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Morning Headlines: COVID transmission rate rises; Officer target of chief's KKK note files complaint

A woman in a facemask surrounded by enlarged coronavirus strains.
TUMISU
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PIXABAY
Nearly 5,000 new COVID-19 cases were reported Thursday after Wednesday’s spike of more than 5,500, the highest number seen since early October. One out of every 200 people has COVID in more than 40% of Ohio counties.

Here are your morning headlines for Friday, November 12:

  • COVID transmission rate rises
  • Officer target of chief's KKK note files complaint
  • Ohio House will vote on bill to lower training for armed teachers, school staff
  • Missionary group continues to pray nearly 1 month since kidnappings
  • Auto parts producer Tenneco to close 700-worker Ohio plant
  • US Army Corps backs soil remediation at former Cleveland uranium production site
  • Richardson named Gund Foundation president

COVID transmission rate rises
(WKSU) -- New coronavirus cases in Ohio are surging heading into the holiday season. Nearly 5,000 new cases were reported Thursday after Wednesday’s spike of more than 5,500, the highest number seen since early October. The transmission rate has jumped after seven weeks of decline to 410 cases per 100,000 people. One out of every 200 people has COVID in more than 40% of Ohio counties.

Officer target of chief's KKK note files complaint
(AP) -- A Black police officer has filed a discrimination charge against a Lorain County department whose chief was seen in a surveillance video this summer putting a note saying “Ku Klux Klan” on the officer’s jacket. Attorneys for Officer Keith Pool said Thursday that this wasn’t the first time the police chief had mocked the race, gender, and religion of his employees. Sheffield Lake Police Chief Anthony Campo resigned in June just days after the video came out. Pool joined the department a year ago and was the first Black officer in its history. He said what happened was offensive and humiliating.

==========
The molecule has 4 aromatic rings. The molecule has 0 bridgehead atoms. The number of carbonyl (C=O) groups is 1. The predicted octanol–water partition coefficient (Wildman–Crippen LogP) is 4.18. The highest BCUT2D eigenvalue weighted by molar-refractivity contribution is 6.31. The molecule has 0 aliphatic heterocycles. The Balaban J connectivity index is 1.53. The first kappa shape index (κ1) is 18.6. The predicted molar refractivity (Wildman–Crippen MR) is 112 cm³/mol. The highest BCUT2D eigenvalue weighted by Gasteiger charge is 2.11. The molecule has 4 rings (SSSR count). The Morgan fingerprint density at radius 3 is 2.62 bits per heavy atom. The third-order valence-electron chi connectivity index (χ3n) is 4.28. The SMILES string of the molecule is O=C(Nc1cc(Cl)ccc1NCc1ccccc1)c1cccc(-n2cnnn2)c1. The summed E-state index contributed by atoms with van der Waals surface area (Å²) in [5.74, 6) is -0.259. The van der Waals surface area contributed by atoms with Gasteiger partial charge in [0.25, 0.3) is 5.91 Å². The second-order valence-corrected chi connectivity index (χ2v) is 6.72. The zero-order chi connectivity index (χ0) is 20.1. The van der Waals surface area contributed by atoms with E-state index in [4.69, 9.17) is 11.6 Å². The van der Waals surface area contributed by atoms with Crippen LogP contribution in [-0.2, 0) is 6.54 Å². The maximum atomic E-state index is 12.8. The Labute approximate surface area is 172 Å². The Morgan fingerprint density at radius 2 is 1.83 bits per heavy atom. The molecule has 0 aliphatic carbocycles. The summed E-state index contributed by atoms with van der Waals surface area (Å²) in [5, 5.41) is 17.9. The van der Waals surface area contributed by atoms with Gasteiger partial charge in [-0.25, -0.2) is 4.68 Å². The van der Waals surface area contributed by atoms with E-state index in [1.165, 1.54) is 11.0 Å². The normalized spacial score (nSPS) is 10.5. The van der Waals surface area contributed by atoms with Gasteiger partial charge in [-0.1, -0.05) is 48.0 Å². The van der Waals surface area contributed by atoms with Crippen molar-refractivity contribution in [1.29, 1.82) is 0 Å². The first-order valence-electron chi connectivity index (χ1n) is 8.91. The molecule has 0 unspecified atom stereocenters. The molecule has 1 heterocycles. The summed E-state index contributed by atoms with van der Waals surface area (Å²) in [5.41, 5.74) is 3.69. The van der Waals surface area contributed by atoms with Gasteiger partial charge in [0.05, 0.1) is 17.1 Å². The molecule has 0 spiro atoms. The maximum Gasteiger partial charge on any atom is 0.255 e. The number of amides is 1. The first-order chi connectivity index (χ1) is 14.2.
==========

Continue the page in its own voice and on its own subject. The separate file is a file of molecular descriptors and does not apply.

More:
Ohio House will vote on bill to lower training for armed teachers, school staff
(Statehouse News Bureau) -- The full Ohio House will vote on a Republican-backed bill that would allow teachers and staff to carry guns in school with training they receive with their concealed carry permit and some additional work, and not more thorough training as currently required by law. The bill was approved by a House committee Wednesday on a party-line vote. Current law requires employees who aren't school resource officers to complete 729 hours of peace officer training to be armed in schools or to have 20 years of law enforcement experience. Under House Bill 99, armed teachers and school staff would have to have a concealed carry permit, which requires eight hours of training, plus take 18 hours of "general training" and two hours of handgun training. The bill does allow school districts to require more training than the standard set in the law.

Missionary group continues to pray nearly 1 month since kidnappings
(WKSU) -- It’s been nearly one month since 17 missionaries were taken hostage by a violent gang in Haiti. In a message on its website Thursday, Holmes County-based Christian Aid Ministries said "God is working out a plan that is bigger than we can comprehend." U.S. and Haitian authorities say they’re still trying to secure the release of 12 adults and 5 children kidnapped on October 16th. The U.S. government, meanwhile, is urging U.S. citizens to leave Haiti because of the country’s deepening insecurity and a severe lack of fuel.

Auto parts producer Tenneco to close 700-worker Ohio plant
(AP) — Automotive parts producer Tenneco Inc. has announced plans to close a plant in southwest Ohio before the end of 2023. The facility in Kettering, a suburb of Dayton, employs 648 people. That includes some 450 unionized IUE-CWA workers. A Tenneco spokesperson said higher steel prices and market oversaturation were among the economic factors driving the decision. Republican Ohio Gov. Mike DeWine said the state was reaching out to Tenneco executives. The Lake Forest, Illinois-based manufacturer purchased the Kettering facility from the bankrupt Delphi Corp. in 2008.

U.S. Army Corps backs soil remediation at former Cleveland uranium production site
(WKSU) -- The U.S. Army Corps of Engineers plans to clean-up a site in Cleveland's Industrial Valley which was used for uranium production during World War II. The former Harshaw Chemical campus has been dormant since the 1990s. Nearby residents have been concerned about disturbing contaminated soil at the site, since the Cuyahoga River runs through the area. After two years of public comment, Project Manager Jeff Rowley says they've decided to remediate the soil. About a half-dozen landowners currently control the site, and any future development will be up to them. Rowley is hoping to award a contract next year and begin the cleanup process in 2023. For the past decade, officials with the Towpath Trail have been planning to complete a section through the Harshaw site.

Richardson named Gund Foundation president
(Ideastream Public Media) -- Anthony Richardson, executive director of the Nord Family Foundation in Amherst, has been named the next president of the George Gund Foundation. Richardson succeeds Dave Abbott, who is retiring after nearly two decades at the helm. In a conversation with Ideastream Public Media, Abbott called Richardson a “visionary and an imaginative young man" who will focus on issues like climate change and racial injustice. The 38-year-old Lorain native will be the foundation's first Black president when he steps into the role in January.